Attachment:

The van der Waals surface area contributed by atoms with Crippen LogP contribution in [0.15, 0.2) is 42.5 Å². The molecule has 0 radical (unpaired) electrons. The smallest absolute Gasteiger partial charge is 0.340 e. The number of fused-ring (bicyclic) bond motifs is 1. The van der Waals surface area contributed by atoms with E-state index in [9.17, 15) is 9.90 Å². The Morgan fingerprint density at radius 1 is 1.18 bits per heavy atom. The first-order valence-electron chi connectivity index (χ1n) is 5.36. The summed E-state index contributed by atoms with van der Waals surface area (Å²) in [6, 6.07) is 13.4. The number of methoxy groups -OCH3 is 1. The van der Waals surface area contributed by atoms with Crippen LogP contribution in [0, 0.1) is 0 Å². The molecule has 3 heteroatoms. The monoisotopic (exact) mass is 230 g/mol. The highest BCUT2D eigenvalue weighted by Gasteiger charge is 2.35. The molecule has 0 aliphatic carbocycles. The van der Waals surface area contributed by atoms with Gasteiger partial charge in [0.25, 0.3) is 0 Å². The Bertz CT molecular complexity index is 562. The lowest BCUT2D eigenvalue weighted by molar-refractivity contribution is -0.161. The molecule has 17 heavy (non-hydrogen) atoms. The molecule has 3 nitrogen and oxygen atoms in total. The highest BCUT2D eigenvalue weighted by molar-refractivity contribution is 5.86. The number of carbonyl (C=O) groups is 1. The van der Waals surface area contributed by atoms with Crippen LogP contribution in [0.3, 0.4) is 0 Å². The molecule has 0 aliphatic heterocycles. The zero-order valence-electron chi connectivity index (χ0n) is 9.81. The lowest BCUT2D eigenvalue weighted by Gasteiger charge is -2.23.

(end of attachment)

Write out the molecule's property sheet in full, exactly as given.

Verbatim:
The van der Waals surface area contributed by atoms with Crippen LogP contribution in [0.15, 0.2) is 42.5 Å². The molecule has 0 radical (unpaired) electrons. The smallest absolute Gasteiger partial charge is 0.340 e. The number of fused-ring (bicyclic) bond motifs is 1. The van der Waals surface area contributed by atoms with E-state index in [9.17, 15) is 9.90 Å². The Morgan fingerprint density at radius 1 is 1.18 bits per heavy atom. The first-order valence-electron chi connectivity index (χ1n) is 5.36. The summed E-state index contributed by atoms with van der Waals surface area (Å²) in [6, 6.07) is 13.4. The number of methoxy groups -OCH3 is 1. The van der Waals surface area contributed by atoms with Crippen LogP contribution in [0, 0.1) is 0 Å². The molecule has 3 heteroatoms. The monoisotopic (exact) mass is 230 g/mol. The highest BCUT2D eigenvalue weighted by Gasteiger charge is 2.35. The molecule has 0 aliphatic carbocycles. The van der Waals surface area contributed by atoms with Gasteiger partial charge in [0.25, 0.3) is 0 Å². The Bertz CT molecular complexity index is 562. The lowest BCUT2D eigenvalue weighted by molar-refractivity contribution is -0.161. The molecule has 17 heavy (non-hydrogen) atoms. The molecule has 3 nitrogen and oxygen atoms in total. The highest BCUT2D eigenvalue weighted by molar-refractivity contribution is 5.86. The number of carbonyl (C=O) groups is 1. The van der Waals surface area contributed by atoms with Crippen LogP contribution in [0.3, 0.4) is 0 Å². The molecule has 0 aliphatic heterocycles. The zero-order valence-electron chi connectivity index (χ0n) is 9.81. The lowest BCUT2D eigenvalue weighted by Gasteiger charge is -2.23.